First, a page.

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book reviews
81. Philosophy Today: Volume > 66 > Issue: 4
Rafael Vizcaíno Fanny Söderbäck, Revolutionary Time
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82. Philosophy Today: Volume > 66 > Issue: 4
Yuhui Li Don Beith, The Birth of Sense: Generative Passivity in Merleau-Ponty’s Philosophy
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83. Philosophy Today: Volume > 66 > Issue: 3
Florence Burgat, Elisabeth Lyman, Holly James Will Symbolic Sacrifice Triumph Over Real Sacrifice?: A Structuralist Hypothesis on the Role of Meat and Milk Substitutes
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Can humanity abandon its meat-based diet, and is it willing to? This diet is unique in that it institutes an endlessly bloody relationship to animals. Highlighted time and again in analyses of the sacrificial system, the possibility of substituting a plant-based offering (or an object) for one that requires killing, replacing the latter with the former and eventually achieving equivalence between the two, could prove unexpectedly fruitful in contemporary discussions of substitutes for meat (both plant-based meats, which imitate animal meat but do not contain it, and cultured animal muscle tissue, commonly referred to as in-vitro meat). This is the guiding question and the answer, in the form of a structuralist hypothesis, that this article proposes to clarify and develop.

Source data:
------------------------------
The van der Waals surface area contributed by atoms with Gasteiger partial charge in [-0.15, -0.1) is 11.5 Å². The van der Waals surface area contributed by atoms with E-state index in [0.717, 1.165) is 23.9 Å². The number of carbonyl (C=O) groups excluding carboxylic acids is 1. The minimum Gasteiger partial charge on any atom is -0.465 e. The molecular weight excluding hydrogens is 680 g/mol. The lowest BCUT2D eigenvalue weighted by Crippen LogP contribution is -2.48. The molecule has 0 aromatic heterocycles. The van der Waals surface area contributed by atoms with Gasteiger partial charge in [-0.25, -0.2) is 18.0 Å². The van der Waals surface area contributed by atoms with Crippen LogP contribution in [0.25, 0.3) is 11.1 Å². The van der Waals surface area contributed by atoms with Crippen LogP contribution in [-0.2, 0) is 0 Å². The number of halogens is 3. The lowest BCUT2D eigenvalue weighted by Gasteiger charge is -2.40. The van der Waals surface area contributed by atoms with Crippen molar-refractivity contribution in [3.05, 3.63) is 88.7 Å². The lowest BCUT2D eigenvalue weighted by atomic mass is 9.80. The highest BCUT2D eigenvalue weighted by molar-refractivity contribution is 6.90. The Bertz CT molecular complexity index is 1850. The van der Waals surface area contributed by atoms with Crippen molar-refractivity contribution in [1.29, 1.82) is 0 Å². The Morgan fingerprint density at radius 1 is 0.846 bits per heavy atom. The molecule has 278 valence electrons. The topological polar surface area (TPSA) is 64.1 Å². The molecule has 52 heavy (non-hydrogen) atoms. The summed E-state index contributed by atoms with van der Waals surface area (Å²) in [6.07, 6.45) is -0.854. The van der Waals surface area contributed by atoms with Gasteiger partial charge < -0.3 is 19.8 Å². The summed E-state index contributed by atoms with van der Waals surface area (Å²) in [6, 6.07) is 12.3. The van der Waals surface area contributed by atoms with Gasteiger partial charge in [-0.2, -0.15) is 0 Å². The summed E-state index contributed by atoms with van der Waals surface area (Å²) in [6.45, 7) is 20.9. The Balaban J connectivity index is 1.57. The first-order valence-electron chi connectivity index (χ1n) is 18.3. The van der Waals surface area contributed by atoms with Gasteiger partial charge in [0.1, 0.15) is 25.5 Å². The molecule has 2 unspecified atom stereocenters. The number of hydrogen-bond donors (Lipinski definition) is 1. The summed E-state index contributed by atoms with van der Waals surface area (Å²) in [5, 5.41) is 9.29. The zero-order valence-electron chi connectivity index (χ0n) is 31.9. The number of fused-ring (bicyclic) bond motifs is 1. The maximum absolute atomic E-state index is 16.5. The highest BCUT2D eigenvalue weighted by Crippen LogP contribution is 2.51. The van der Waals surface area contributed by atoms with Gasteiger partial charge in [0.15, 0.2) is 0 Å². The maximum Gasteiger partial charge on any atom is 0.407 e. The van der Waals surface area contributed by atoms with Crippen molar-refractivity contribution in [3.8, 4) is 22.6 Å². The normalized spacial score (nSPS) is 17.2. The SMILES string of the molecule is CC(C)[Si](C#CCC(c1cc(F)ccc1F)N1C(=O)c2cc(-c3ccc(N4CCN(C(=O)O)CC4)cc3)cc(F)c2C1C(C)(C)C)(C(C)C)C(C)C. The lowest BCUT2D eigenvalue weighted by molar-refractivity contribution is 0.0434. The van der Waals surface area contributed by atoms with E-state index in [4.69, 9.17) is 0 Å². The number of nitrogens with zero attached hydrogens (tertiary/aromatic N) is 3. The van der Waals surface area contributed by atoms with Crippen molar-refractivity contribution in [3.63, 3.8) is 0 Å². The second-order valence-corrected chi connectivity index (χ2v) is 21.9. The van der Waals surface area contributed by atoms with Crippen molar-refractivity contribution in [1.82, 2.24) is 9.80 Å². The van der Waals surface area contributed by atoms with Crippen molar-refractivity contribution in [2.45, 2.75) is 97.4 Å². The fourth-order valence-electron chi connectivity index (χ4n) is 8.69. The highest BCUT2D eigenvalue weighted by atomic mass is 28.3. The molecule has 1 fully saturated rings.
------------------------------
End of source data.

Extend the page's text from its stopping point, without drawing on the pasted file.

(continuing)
84. Philosophy Today: Volume > 66 > Issue: 3
Matteo J. Stettler, Matthew Sharpe Of Cartesianism and Spiritual Exercises: Reading Descartes through Hadot, and Hadot through Descartes
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This article challenges the recurrent critique that Pierre Hadot’s identification of ancient philosophy with the practice of spiritual exercises introduces a non- or irrational dimension into metaphilosophy. The occasion to do this is provided by Kerem Eksen’s recent reading of Descartes’s Meditations as consisting of solely intellectual, rather than spiritual, exercises—since the latter, Eksen claims, involve extrarational means and ends. Part 2 presents an alternative account of the role of cognition in the ancient meditatio at issue in understanding Descartes’s antecedents. This account is indebted to Michel Foucault’s characterization of ancient meditation as involving two cognitive mechanisms: an appropriation of thought, and an experiment in identification. Part 3 argues that attempts such as Eksen’s to depict spiritual exercises as wholly noncognitive themselves are the product of an “unexamined Cartesianism” that is fundamentally at odds with the monistic psychology of ancient Stoics like Marcus Aurelius as discussed in Hadot’s studies.